Delta of Venus

on October 13, 1995 by Kim Williamson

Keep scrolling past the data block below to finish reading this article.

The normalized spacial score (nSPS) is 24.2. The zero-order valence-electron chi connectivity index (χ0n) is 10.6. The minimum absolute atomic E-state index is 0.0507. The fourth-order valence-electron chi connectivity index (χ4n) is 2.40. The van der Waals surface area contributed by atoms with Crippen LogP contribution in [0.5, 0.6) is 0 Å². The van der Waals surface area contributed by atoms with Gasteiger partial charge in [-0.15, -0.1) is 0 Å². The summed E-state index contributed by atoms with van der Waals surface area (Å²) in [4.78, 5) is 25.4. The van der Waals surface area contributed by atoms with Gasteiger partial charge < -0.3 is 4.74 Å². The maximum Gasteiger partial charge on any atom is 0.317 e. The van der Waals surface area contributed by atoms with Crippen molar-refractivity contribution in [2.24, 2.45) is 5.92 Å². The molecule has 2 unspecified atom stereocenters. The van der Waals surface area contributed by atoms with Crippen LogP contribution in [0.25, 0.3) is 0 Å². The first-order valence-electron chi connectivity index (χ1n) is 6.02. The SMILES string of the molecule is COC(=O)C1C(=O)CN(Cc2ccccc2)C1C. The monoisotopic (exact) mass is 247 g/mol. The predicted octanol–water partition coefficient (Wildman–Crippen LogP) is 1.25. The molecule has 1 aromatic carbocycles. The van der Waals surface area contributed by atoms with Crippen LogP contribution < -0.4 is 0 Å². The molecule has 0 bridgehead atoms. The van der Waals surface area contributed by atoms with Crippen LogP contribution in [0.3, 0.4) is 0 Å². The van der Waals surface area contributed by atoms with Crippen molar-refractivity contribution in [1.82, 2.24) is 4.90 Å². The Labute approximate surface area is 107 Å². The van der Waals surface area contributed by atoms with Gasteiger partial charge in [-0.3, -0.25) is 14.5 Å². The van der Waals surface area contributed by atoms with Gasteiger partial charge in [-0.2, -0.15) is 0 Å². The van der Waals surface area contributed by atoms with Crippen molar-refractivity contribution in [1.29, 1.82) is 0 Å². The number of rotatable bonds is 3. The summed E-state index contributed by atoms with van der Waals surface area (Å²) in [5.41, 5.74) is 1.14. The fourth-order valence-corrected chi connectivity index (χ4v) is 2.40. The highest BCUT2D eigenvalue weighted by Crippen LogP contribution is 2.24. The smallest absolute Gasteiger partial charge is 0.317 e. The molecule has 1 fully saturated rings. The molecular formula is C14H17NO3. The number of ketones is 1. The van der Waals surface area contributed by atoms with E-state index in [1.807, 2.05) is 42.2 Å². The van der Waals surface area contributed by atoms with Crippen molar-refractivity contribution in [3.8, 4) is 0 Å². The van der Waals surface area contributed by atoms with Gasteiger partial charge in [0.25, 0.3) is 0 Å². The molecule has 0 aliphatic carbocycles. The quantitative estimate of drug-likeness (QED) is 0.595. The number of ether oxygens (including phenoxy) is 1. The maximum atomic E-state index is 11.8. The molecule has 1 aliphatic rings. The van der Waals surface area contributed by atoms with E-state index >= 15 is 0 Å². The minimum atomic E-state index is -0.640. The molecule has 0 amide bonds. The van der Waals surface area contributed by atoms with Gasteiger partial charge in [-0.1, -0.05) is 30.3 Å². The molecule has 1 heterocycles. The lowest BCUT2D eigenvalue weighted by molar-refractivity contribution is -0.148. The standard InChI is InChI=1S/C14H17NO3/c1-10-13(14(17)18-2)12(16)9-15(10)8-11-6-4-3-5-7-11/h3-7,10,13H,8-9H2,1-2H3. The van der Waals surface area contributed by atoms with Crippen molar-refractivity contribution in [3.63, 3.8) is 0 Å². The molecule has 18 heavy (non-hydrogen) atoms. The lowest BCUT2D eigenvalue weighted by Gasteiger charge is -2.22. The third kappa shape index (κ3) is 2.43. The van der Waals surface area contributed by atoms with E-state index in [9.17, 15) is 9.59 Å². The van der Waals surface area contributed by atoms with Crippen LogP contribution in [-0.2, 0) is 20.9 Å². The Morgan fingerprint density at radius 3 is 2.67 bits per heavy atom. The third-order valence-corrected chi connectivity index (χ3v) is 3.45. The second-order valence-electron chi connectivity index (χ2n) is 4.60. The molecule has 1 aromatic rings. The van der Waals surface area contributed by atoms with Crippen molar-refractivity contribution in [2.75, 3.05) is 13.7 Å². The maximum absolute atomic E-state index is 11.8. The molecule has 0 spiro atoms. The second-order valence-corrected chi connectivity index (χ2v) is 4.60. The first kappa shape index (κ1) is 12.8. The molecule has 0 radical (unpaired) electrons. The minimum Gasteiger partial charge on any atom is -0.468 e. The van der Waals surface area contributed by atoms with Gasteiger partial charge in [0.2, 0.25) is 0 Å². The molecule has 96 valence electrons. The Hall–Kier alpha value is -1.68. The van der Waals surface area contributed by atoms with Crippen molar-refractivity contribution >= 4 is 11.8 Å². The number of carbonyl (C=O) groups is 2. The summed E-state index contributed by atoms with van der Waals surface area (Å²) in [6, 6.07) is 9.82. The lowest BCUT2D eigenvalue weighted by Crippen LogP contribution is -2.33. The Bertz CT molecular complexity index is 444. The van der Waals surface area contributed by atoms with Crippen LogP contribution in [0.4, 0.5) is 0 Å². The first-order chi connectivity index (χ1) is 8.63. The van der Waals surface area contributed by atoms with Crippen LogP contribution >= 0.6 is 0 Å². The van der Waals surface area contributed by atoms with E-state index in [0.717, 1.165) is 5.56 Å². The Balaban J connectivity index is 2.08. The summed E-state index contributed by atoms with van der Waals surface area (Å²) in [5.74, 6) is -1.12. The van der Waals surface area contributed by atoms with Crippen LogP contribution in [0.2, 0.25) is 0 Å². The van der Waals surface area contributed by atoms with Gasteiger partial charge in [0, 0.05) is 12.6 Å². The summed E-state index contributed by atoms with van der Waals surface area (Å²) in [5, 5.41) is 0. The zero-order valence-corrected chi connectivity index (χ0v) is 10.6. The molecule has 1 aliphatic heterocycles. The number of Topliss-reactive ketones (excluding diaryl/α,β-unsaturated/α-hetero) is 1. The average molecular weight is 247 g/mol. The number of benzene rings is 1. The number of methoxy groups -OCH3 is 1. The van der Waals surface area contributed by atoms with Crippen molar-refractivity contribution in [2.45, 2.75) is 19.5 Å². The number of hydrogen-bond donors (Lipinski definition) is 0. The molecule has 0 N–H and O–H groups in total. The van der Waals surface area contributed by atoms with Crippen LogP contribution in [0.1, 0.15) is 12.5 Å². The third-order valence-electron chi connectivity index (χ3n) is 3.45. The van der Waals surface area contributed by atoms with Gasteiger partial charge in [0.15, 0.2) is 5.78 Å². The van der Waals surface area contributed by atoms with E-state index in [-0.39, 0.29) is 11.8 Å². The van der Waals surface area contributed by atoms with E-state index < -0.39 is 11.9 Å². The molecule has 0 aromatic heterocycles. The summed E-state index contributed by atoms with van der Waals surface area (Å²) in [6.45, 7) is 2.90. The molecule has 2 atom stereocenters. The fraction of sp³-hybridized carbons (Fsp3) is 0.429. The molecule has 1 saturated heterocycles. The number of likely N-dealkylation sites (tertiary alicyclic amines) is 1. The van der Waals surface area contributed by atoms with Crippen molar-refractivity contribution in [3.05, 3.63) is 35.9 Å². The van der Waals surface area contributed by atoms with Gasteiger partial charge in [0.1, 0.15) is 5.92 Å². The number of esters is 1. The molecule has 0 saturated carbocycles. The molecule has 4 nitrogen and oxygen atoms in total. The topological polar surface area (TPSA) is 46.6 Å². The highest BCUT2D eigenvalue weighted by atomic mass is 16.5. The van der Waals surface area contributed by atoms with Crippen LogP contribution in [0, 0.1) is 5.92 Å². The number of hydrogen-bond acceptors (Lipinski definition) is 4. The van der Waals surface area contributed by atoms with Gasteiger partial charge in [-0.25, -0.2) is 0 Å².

"Paris, January 6, 1940. Again, she wrote all night.... Her cravings were vague, poetic." Within moments of this opening voiceover, young American expatriate/blooming writer Elena (Audie England) is running toward a fogbound Seine, where each morning she watches as a French rower (Costas Mandylor) dips his strong, hard oars into the soft, frigid water. The film's sensuality set, Anais Nin's literary erotica "Delta of Venus" in the hands of erotic filmmaker Zalman King (the overripe "Wild Orchid") becomes a stage for sexual sequences involving St. Tropez dancers, a Nazi sympathizer, a red-haired prostitute, a West African clairvoyant and opium-den aficionados amid intermittent appearances of a narrative throughline that tracks the romance between Elena and the rower and Elena's emergence into womanhood via her increasingly unabashed writings for a collector of erotica. King clearly puts serious thought into his efforts here (some of the settings and his framings are not only atmospherically beautiful but charged with complex meaning), but in the end his conveyance of Elena's discovery of her delta of venus, the secret place inside a woman that gives her life its essential potency remains beyond his grasp, never seeming more than a drive toward indiscriminate intercourse. Once on the Fine Line slate, this 1994 production arrives virtually unannounced from New Line in a re-edited final cut that altered an earlier R-rated intended-for-video version to NC-17 theatrical status. Starring Audie England and Costas Mandylor. Directed by Zalman King. Written by Elisa Rothstein and Patricia Louisianna Knop. Produced by Evzen Kolar. A New Line release. Drama. Rated NC-17 for explicit sexuality. Running time: 100 min.
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